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Current Financial Meltdown Gives Calls For Regulation Credit

Home News Tribune / — Saturday, October 11, 2008


A man walks into a bar, and this is no joke.

Phyllis Salowe-Kaye, the executive director of New Jersey Citizen Action, tells the story of a man who obtained a mortgage and all was well until the night be went for a drink and began talking to the woman sitting next to him at the bar.

Sadly she did not whisper sweet nothings into his ear, instead she said she was a mortgage broker and whatever deal he got she could do better. She sold him an "interest only" loan that lowered his monthly payments.

He soon discovered that while he was paying only the interest, the balance was going up every month. When he tried to void the deal he learned that he signed an agreement obligating him to pay a $12,000 pre-payment penalty.

Stories like this, multiplied thousands of times, led to subprime loan crisis that has resulted in the largest global economic upheaval since the Great Depression. A prime suspect in all this is the Community Reinvestment Act, a program developed by Congress in 1977 to provide home loans to families and single people who lives in neighborhoods avoided by banks.

As a result the CRA is being blamed, according to the NJCA, "For all the toxic paper that is now poisoning the entire global financial system. This is simply not true. Unregulated, unchecked predatory lending is the problem, not CRA."

In the late 1990s regulations governing the CRA program were eased, allowing predatory lenders to thrive. That woman at the bar was an unregulated and unchecked lender.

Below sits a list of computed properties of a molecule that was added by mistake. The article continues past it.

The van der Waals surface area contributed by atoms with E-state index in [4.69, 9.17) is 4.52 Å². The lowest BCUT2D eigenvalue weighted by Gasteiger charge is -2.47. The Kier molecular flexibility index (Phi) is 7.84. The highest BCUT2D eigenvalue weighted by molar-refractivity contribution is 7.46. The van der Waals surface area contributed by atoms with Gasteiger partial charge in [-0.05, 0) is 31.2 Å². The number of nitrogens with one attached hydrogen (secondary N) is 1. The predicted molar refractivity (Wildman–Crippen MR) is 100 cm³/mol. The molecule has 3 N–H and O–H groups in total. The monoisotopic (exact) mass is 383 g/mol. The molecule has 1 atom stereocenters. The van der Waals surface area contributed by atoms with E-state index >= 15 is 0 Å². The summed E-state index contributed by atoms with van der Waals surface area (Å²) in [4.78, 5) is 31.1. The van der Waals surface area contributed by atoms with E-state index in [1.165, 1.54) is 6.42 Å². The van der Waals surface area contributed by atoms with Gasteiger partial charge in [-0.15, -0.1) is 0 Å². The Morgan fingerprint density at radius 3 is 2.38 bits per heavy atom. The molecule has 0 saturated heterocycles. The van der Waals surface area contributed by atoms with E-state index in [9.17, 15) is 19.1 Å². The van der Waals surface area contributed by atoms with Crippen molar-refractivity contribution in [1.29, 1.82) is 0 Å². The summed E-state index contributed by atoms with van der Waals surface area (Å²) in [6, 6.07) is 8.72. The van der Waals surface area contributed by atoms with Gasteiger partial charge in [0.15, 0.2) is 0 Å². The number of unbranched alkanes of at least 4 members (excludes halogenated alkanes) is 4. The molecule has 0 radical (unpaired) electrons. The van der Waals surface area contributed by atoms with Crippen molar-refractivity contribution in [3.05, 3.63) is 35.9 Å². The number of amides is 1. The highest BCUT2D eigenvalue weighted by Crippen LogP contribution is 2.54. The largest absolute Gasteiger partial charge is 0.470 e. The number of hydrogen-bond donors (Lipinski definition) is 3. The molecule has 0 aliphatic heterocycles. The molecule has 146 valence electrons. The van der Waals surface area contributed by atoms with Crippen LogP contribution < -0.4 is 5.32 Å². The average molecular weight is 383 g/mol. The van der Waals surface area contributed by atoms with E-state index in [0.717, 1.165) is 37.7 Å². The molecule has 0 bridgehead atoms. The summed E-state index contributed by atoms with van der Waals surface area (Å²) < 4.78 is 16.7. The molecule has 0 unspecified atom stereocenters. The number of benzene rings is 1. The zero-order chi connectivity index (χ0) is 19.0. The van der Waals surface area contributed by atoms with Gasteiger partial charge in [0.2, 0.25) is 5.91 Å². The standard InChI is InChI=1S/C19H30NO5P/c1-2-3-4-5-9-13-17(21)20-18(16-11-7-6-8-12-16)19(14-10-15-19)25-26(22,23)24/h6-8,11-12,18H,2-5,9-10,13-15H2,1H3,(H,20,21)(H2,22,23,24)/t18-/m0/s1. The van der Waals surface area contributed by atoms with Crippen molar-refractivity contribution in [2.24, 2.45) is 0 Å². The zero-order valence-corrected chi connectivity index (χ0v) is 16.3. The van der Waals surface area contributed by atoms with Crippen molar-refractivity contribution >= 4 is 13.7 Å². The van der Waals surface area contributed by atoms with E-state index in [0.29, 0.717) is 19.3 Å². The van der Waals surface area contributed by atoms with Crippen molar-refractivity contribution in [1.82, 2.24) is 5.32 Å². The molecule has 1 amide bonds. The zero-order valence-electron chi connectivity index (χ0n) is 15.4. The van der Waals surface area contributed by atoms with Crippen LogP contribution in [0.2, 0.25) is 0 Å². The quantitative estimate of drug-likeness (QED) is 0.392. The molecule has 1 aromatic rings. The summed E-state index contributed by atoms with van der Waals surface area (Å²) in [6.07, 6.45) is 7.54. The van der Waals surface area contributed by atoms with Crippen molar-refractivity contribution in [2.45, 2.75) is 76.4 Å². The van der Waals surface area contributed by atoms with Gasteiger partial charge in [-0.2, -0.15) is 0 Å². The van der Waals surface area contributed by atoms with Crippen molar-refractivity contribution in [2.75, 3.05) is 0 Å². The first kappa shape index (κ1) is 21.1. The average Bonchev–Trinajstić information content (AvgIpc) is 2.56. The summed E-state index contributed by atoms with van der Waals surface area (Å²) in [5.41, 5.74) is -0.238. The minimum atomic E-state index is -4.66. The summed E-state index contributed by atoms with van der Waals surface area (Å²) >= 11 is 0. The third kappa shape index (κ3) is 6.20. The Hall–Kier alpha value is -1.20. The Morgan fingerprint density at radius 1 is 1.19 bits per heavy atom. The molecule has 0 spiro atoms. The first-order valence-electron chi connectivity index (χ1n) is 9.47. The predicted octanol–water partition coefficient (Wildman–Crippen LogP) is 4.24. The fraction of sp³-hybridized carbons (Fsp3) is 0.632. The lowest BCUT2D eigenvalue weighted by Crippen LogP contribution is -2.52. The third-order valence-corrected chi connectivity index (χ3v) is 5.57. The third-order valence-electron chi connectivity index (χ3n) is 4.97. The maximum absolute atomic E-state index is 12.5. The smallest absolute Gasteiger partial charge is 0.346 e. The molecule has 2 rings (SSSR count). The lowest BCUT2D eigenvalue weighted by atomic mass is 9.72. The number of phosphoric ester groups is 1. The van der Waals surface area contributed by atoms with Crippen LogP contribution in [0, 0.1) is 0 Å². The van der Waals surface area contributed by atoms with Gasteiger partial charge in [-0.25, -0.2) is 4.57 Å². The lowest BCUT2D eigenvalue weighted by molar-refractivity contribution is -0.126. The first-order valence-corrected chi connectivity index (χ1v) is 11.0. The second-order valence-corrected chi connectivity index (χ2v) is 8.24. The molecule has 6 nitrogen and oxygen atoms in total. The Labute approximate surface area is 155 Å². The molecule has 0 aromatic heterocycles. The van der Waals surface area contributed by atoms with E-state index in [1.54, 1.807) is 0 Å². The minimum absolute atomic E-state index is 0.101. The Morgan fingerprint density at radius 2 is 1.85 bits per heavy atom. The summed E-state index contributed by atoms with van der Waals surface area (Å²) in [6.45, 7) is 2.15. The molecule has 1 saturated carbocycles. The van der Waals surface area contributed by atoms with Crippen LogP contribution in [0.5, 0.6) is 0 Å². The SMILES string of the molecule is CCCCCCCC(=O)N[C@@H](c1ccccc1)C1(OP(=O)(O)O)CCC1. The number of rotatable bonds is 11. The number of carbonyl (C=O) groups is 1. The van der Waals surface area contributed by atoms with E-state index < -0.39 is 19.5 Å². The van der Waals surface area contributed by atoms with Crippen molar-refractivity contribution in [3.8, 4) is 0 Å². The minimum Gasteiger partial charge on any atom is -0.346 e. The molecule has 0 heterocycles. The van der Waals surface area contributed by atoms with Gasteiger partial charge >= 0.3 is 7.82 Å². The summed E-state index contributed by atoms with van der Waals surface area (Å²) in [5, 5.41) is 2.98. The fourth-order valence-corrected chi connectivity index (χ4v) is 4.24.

Salowe-Kaye knows of one borrower who was able to receive a mortgage of $450,000 on a salary of $19,000, without a serious credit check.

The lender was not concerned about the ability to pay, so long as he got his up-front fee. These loans that were eventually bundled and obtained by the financial wizards at places like the late Lehman Brothers and departed Bear Stearns, whose reason to be was their annual bonus. Greed was their god.

According to Salowe-Kaye people have come to NJCA, who were so proud of their initial home purchase negotiated with a predatory lender they had videotaped it for posterity, recording lenders telling borrowers such things as: "Oh, you don't need a lawyer you can use ours." Others signed documents, but were not given copies.

Meanwhile, in 13 years the NJCA helped negotiate 12,000 CRA loans through its partnership with banks. The loans are for 30 years with fixed rates and no points. They do not offer "balloon rates," adjustable rate mortgages or other gimmicks.

In some cases NJCA will work for several years to improve a client's credit rating, before a deal is struck. Once the credit rating has been improved - and NJCA and the banks have done their due diligence - the loan is approved.

"Nobody needs a house immediately. They may need an apartment, a place to stay. But there's no emergency to purchase a house," said Salowe-Kaye.

One requirement of a client purchasing a house with the NJCA is their signing an agreement, allowing the bank to contact NJCA if a client is delinquent on a payment for 30 days. The counselor returns to help straighten out the situation.

The default rate on the 12,000 loans is "almost negligible."

A similar CRA program in New York negotiated 17,000 fixed-rate 30-year mortgages, and has had exactly five foreclosures.

"When you underwrite appropriately — and better still, offer first-time homebuyers adequate financial counseling so they understand the terms to which they are committing — they do quite well," said Michael Rubinger, president of Local Initiatives Support Corporation, a national organization that coordinates community development.

"Mortgages originating from banks under CRA are among the soundest in the nation," said Paige Carlson Heim, head of the Housing and Community Network of New Jersey.

These experiences are enough to give "regulation" a good name.

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